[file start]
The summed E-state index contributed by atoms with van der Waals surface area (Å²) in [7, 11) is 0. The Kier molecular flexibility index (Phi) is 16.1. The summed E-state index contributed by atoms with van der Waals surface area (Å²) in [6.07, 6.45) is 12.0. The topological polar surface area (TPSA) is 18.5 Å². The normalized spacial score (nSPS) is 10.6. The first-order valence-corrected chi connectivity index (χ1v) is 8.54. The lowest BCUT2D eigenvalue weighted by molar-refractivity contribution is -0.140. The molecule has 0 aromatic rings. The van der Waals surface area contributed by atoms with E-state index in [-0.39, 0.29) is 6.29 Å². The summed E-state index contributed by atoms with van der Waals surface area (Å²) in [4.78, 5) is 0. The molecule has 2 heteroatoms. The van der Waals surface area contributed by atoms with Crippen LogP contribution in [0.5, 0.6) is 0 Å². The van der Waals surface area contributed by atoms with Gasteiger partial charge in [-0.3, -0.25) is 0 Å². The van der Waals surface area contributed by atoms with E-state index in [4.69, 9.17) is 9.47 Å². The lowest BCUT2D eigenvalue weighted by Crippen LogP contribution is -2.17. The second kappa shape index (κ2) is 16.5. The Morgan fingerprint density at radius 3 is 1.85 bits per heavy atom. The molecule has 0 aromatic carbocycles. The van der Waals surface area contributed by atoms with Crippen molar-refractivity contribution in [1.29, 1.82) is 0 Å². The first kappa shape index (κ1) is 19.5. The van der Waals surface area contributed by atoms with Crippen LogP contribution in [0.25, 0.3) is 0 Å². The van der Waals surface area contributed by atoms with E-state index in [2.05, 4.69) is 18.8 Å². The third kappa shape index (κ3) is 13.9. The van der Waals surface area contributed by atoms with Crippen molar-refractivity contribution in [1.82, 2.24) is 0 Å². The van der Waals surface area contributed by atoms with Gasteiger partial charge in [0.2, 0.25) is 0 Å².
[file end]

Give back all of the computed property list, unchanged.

The summed E-state index contributed by atoms with van der Waals surface area (Å²) in [7, 11) is 0. The Kier molecular flexibility index (Phi) is 16.1. The summed E-state index contributed by atoms with van der Waals surface area (Å²) in [6.07, 6.45) is 12.0. The topological polar surface area (TPSA) is 18.5 Å². The normalized spacial score (nSPS) is 10.6. The first-order valence-corrected chi connectivity index (χ1v) is 8.54. The lowest BCUT2D eigenvalue weighted by molar-refractivity contribution is -0.140. The molecule has 0 aromatic rings. The van der Waals surface area contributed by atoms with E-state index in [-0.39, 0.29) is 6.29 Å². The summed E-state index contributed by atoms with van der Waals surface area (Å²) in [4.78, 5) is 0. The molecule has 2 heteroatoms. The van der Waals surface area contributed by atoms with Crippen LogP contribution in [0.5, 0.6) is 0 Å². The van der Waals surface area contributed by atoms with Gasteiger partial charge in [-0.3, -0.25) is 0 Å². The van der Waals surface area contributed by atoms with E-state index in [4.69, 9.17) is 9.47 Å². The lowest BCUT2D eigenvalue weighted by Crippen LogP contribution is -2.17. The second kappa shape index (κ2) is 16.5. The Morgan fingerprint density at radius 3 is 1.85 bits per heavy atom. The molecule has 0 aromatic carbocycles. The van der Waals surface area contributed by atoms with Crippen molar-refractivity contribution in [1.29, 1.82) is 0 Å². The first kappa shape index (κ1) is 19.5. The van der Waals surface area contributed by atoms with Crippen LogP contribution in [0.25, 0.3) is 0 Å². The van der Waals surface area contributed by atoms with E-state index in [2.05, 4.69) is 18.8 Å². The third kappa shape index (κ3) is 13.9. The van der Waals surface area contributed by atoms with Crippen molar-refractivity contribution in [1.82, 2.24) is 0 Å². The van der Waals surface area contributed by atoms with Gasteiger partial charge in [0.2, 0.25) is 0 Å².